Here are some of the highlights of the study:
African American women were 40 percent more likely to have a diagnostic delay beyond two months, and were 64 percent more likely to have a treatment delay beyond one month compared to white, Hispanic or women of any other race. It’s not clear from the study whether the delay is due to patient delay or doctor delay.
There is an implication that a one- or two-month wait for treatment leads to worse outcomes-- tumors may be larger or have spread to lymph nodes or to other parts of the body.
Recommendations that resulted from the study include making health care plans and medical centers more accountable for the time between screening and diagnosis, and diagnosis and treatment, having more trained radiologists and other skilled professionals in poor communities, and having doctors develop better systems for tracking follow-up to the mammograms.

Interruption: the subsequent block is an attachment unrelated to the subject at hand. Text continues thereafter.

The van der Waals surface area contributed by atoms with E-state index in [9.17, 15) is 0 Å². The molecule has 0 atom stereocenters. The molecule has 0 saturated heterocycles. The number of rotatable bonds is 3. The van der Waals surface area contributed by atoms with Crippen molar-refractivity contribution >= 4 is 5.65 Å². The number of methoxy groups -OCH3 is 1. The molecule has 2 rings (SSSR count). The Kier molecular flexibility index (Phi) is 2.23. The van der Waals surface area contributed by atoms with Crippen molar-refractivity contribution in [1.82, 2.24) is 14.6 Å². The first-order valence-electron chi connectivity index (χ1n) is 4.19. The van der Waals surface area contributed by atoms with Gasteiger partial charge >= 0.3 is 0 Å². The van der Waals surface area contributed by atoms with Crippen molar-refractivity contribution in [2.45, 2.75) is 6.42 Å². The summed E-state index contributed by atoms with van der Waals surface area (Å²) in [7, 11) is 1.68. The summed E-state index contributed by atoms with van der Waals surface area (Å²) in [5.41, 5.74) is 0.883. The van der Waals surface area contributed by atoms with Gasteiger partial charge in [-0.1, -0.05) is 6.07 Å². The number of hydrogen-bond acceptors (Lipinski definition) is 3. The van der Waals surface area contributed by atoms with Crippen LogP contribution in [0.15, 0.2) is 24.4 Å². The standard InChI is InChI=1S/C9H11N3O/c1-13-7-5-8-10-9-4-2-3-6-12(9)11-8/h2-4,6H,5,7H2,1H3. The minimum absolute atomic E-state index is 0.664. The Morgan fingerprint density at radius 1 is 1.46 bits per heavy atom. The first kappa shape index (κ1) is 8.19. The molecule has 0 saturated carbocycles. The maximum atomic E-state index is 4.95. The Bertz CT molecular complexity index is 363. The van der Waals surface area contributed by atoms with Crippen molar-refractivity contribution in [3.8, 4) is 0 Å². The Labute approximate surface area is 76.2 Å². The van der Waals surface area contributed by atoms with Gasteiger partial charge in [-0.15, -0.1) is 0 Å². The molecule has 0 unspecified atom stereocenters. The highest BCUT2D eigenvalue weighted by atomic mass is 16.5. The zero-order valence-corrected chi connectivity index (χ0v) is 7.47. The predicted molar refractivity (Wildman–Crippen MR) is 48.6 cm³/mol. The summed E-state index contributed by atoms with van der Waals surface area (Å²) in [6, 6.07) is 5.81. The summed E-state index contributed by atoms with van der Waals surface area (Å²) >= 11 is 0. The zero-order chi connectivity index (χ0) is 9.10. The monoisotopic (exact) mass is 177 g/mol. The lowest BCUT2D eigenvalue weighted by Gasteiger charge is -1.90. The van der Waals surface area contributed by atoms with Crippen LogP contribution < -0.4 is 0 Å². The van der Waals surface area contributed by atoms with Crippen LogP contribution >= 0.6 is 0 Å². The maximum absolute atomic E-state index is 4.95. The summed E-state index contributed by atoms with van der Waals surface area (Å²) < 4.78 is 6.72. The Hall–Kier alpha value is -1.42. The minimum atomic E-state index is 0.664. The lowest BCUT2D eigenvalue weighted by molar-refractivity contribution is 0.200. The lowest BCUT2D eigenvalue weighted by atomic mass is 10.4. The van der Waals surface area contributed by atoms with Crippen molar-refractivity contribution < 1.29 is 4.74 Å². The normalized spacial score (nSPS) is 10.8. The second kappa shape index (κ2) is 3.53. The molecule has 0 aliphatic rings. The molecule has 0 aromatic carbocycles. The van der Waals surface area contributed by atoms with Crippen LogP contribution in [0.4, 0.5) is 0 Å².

Is it racism? Dr. Gorin says the delays are not “overt discrimination against black women,” as there are other factors leading to the delays such as black women who sometimes delay treatment because they distrust medical professionals, or are fatalistic about breast cancer so may not seek further treatment. Still, it seems clear from the study that more needs to be done to help African-American women with breast cancer overcome bad outcomes.